Why is the atmosphere of life more cheerful nearer to all the horrors and ugliness of modern war than it is behind? There is nothing in any trench in France or Gallipoli to equal the gloom of many a house at home. The individual man is happy when he knows he is doing “his bit” and has that feeling down his back of something worthy of accomplishment being well done. But this same feeling should animate those miners, munition-workers, ship-builders and all that other host at home, whose work is as vital to the war’s success as any gallant action in the trenches. Why is there this feeling of unrest and mistrust in so many quarters? “Out here”, be it in France or Gallipoli, this war acts in one way all the time and without variation. The Regular Army has almost ceased to exist as it was before the war. Officers and men have fallen and others have taken their place. The tradition of a great regiment holds all the new comers in its sway and the magic mantle of “esprit de corps” stirs through the new blood of the recruit, officer and man, tempering and making him part of the original stock. The Reserve ceased to exist when war began; because by our system the fighting force of the country, Regular and Reserve, were and are one and indivisible. Any gunner will tell you that had it not been for the “dug out” the new armies could not have been born. The “dug out” has much to bear from the gibes of younger men who too often assume that all “dug outs” must be musty and old, stupid and out of date, but he can console himself with the knowledge that without him the Regular serving soldiers could not have kept the machine running.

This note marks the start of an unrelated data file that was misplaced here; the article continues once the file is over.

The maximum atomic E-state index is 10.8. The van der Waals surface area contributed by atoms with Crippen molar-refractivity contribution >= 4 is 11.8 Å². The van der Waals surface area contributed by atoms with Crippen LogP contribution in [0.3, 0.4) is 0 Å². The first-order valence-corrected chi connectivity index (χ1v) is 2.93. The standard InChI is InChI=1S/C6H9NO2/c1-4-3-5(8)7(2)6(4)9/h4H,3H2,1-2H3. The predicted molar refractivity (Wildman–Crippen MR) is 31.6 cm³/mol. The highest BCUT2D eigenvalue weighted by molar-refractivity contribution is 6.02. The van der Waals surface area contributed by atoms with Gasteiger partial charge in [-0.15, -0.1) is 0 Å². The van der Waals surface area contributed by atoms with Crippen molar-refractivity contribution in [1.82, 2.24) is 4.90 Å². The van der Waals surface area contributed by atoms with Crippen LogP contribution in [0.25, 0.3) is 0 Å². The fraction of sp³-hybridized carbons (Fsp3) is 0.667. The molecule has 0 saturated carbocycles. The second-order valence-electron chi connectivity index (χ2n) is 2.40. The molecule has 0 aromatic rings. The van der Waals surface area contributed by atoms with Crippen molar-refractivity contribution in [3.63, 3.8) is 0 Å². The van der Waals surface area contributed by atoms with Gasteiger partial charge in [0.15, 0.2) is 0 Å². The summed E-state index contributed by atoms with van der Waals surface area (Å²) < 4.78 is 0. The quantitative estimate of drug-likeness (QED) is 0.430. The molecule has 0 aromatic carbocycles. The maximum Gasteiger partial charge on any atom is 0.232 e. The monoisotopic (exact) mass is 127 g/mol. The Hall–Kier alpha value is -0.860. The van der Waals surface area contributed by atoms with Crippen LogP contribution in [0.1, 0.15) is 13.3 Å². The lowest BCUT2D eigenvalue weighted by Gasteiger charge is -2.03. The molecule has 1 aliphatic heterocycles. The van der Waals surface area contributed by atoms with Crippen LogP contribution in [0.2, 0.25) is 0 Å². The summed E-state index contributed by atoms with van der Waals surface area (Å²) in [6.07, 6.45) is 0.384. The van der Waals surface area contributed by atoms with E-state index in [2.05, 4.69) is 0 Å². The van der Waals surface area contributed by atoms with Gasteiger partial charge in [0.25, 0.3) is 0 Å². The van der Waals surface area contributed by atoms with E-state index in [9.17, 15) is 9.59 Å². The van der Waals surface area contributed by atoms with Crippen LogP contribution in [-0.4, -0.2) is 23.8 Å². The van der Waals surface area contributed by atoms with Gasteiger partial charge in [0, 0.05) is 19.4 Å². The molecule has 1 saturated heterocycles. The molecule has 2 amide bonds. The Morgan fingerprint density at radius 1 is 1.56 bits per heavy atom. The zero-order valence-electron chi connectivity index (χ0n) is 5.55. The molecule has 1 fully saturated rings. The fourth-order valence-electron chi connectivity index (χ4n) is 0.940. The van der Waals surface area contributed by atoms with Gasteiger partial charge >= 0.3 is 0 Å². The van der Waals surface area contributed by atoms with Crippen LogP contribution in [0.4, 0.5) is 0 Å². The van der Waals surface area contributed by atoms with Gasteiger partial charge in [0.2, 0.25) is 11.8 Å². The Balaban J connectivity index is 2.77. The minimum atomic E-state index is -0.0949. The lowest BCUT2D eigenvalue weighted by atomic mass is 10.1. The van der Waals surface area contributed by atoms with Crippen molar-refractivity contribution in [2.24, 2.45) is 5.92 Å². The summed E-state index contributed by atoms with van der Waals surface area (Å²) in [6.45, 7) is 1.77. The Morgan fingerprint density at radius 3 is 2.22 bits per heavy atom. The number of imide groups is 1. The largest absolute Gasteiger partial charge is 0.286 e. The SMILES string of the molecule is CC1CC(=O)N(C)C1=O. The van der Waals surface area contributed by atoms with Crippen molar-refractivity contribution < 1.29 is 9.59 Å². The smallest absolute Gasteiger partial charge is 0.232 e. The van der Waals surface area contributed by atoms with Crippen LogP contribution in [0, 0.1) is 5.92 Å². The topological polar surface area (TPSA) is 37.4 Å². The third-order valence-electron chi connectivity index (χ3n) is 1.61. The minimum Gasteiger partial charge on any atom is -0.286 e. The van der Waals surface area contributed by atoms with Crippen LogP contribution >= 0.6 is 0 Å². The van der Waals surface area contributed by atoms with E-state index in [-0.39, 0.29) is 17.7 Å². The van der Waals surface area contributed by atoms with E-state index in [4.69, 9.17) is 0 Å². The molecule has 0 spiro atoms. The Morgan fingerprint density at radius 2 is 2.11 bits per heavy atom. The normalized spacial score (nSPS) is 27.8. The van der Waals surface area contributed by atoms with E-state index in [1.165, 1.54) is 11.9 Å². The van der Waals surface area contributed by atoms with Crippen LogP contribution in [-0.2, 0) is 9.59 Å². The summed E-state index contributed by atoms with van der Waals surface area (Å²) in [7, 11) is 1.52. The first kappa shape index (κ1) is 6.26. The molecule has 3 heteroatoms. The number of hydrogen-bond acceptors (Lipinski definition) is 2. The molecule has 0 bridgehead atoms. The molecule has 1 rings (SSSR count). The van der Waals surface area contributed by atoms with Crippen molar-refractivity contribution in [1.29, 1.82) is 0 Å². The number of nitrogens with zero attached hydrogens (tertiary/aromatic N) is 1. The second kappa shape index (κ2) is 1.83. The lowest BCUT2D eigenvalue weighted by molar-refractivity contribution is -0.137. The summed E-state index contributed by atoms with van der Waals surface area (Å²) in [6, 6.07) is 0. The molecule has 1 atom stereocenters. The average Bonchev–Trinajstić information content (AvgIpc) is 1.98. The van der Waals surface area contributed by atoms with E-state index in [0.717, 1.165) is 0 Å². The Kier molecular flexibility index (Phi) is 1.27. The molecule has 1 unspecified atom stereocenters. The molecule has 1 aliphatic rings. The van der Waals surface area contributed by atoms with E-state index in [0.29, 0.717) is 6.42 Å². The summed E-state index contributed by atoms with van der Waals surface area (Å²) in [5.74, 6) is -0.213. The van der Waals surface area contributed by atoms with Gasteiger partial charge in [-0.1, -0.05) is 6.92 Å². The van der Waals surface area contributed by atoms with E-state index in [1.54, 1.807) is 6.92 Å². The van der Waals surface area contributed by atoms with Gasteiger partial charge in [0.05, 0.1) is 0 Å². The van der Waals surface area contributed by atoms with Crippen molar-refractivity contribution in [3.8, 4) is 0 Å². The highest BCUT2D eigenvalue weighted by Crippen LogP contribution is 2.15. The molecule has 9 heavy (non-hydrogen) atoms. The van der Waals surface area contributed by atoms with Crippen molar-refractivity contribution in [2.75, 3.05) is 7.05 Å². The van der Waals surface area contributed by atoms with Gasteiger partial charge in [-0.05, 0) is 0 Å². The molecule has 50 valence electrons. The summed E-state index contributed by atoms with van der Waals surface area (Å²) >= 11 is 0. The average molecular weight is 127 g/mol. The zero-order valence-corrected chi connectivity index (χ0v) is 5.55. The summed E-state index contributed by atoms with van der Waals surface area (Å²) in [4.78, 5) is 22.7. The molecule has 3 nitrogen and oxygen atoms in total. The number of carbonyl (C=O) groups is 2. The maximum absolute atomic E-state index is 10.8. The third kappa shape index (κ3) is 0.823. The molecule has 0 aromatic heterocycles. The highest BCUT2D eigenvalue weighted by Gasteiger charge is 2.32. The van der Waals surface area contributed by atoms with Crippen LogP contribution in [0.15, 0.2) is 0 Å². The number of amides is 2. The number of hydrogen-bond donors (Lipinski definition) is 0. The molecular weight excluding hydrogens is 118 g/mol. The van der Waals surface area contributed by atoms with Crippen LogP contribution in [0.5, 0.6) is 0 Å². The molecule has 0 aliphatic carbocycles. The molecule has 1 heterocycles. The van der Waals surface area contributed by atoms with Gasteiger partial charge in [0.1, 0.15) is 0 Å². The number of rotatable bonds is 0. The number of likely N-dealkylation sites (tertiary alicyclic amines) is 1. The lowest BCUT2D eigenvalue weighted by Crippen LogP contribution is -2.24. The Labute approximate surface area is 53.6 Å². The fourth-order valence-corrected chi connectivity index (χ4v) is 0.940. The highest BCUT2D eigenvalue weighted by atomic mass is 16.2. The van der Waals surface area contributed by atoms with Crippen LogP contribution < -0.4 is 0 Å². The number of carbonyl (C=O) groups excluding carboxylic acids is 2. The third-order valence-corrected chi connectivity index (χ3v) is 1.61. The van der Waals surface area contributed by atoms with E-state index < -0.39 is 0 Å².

(more…)

Three teeth lost to a hostile aircraft

The Standing Joint Committee which oversaw the Berkshire Constabulary met on 9 October 1915 to consider various war-related matters, including an unfortunate accident resulting from the shock of an air raid, whetehr the Chief Constable should abandon his job to take up a role with the army.

A circular having been received from the Board of Trade (Railway Department) dated 6th September, 1915, addressed to Council Authorities, recommending that every effort should be made to accumulate stocks of coal in consequence of the probability that, owing to the number of miners who have joined the colours, the supply for home consumption next winter will be less than usual, instructions were issued to Superintendents to purchase sufficient coal to last the winter (or partly so) if it could be properly stored.

Accident to Special Constable G. E. Loader
The Divisional Officer, Berks Special Reserve, Wokingham Division, has reported that Special Constable G. E. Loader met with a serious accident on 13th September, 1915, while proceeding to his post on an alarm being given as to the approach of hostile aircraft. He ran into a post in the dark and injured his jaw, three teeth being knocked out, which he is having replaced by new ones. I beg to recommend that as the accident happened when on duty, the cost of the new teeth should be paid for out of the Police Fund. The amount would be £1. 19s. 4d.